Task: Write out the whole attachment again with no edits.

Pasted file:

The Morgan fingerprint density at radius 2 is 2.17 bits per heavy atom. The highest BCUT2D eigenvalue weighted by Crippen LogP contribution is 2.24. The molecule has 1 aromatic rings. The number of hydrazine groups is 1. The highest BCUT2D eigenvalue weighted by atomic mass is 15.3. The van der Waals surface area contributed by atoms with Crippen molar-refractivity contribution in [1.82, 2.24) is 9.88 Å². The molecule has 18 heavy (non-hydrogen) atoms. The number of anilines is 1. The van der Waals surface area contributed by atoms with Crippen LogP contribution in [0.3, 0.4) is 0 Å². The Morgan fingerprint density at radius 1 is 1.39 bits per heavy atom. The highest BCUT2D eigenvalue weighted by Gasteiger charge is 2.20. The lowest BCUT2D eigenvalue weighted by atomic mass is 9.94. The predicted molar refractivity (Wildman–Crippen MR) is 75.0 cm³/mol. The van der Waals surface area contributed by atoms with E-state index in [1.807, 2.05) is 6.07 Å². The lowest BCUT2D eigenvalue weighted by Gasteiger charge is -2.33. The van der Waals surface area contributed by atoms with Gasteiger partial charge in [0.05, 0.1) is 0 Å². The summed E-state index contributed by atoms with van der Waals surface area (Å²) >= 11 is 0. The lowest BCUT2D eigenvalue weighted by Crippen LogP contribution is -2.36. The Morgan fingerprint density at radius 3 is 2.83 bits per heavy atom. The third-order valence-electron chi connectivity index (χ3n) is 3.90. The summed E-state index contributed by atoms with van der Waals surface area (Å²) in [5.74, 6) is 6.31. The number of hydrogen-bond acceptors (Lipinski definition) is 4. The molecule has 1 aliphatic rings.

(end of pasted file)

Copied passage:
The Morgan fingerprint density at radius 2 is 2.17 bits per heavy atom. The highest BCUT2D eigenvalue weighted by Crippen LogP contribution is 2.24. The molecule has 1 aromatic rings. The number of hydrazine groups is 1. The highest BCUT2D eigenvalue weighted by atomic mass is 15.3. The van der Waals surface area contributed by atoms with Crippen molar-refractivity contribution in [1.82, 2.24) is 9.88 Å². The molecule has 18 heavy (non-hydrogen) atoms. The number of anilines is 1. The van der Waals surface area contributed by atoms with Crippen LogP contribution in [0.3, 0.4) is 0 Å². The Morgan fingerprint density at radius 1 is 1.39 bits per heavy atom. The highest BCUT2D eigenvalue weighted by Gasteiger charge is 2.20. The lowest BCUT2D eigenvalue weighted by atomic mass is 9.94. The predicted molar refractivity (Wildman–Crippen MR) is 75.0 cm³/mol. The van der Waals surface area contributed by atoms with E-state index in [1.807, 2.05) is 6.07 Å². The lowest BCUT2D eigenvalue weighted by Gasteiger charge is -2.33. The van der Waals surface area contributed by atoms with Gasteiger partial charge in [0.05, 0.1) is 0 Å². The summed E-state index contributed by atoms with van der Waals surface area (Å²) >= 11 is 0. The lowest BCUT2D eigenvalue weighted by Crippen LogP contribution is -2.36. The Morgan fingerprint density at radius 3 is 2.83 bits per heavy atom. The third-order valence-electron chi connectivity index (χ3n) is 3.90. The summed E-state index contributed by atoms with van der Waals surface area (Å²) in [5.74, 6) is 6.31. The number of hydrogen-bond acceptors (Lipinski definition) is 4. The molecule has 1 aliphatic rings.